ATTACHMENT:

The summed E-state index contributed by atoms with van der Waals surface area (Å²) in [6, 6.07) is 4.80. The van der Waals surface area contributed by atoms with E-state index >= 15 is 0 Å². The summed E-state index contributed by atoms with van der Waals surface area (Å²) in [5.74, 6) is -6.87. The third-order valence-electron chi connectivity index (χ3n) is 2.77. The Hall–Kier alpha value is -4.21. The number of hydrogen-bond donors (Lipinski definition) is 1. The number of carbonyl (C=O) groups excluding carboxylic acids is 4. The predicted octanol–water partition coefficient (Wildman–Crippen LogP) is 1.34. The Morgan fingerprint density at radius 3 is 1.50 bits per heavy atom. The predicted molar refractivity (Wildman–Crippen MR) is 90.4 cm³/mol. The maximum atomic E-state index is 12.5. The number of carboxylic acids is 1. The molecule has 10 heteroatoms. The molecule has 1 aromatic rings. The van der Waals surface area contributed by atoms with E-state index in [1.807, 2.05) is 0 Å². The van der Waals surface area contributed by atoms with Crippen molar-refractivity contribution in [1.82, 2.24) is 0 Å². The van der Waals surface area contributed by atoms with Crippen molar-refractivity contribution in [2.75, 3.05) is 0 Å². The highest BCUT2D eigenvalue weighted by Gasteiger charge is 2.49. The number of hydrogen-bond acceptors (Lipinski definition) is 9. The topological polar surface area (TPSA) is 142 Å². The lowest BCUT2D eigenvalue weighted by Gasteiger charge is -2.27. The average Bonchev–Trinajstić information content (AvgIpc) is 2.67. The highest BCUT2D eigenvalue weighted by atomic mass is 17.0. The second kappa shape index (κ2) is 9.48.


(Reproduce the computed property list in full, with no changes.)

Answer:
The summed E-state index contributed by atoms with van der Waals surface area (Å²) in [6, 6.07) is 4.80. The van der Waals surface area contributed by atoms with E-state index >= 15 is 0 Å². The summed E-state index contributed by atoms with van der Waals surface area (Å²) in [5.74, 6) is -6.87. The third-order valence-electron chi connectivity index (χ3n) is 2.77. The Hall–Kier alpha value is -4.21. The number of hydrogen-bond donors (Lipinski definition) is 1. The number of carbonyl (C=O) groups excluding carboxylic acids is 4. The predicted octanol–water partition coefficient (Wildman–Crippen LogP) is 1.34. The Morgan fingerprint density at radius 3 is 1.50 bits per heavy atom. The predicted molar refractivity (Wildman–Crippen MR) is 90.4 cm³/mol. The maximum atomic E-state index is 12.5. The number of carboxylic acids is 1. The molecule has 10 heteroatoms. The molecule has 1 aromatic rings. The van der Waals surface area contributed by atoms with E-state index in [1.807, 2.05) is 0 Å². The van der Waals surface area contributed by atoms with Crippen molar-refractivity contribution in [1.82, 2.24) is 0 Å². The van der Waals surface area contributed by atoms with Crippen molar-refractivity contribution in [2.75, 3.05) is 0 Å². The highest BCUT2D eigenvalue weighted by Gasteiger charge is 2.49. The number of hydrogen-bond acceptors (Lipinski definition) is 9. The topological polar surface area (TPSA) is 142 Å². The lowest BCUT2D eigenvalue weighted by Gasteiger charge is -2.27. The average Bonchev–Trinajstić information content (AvgIpc) is 2.67. The highest BCUT2D eigenvalue weighted by atomic mass is 17.0. The second kappa shape index (κ2) is 9.48.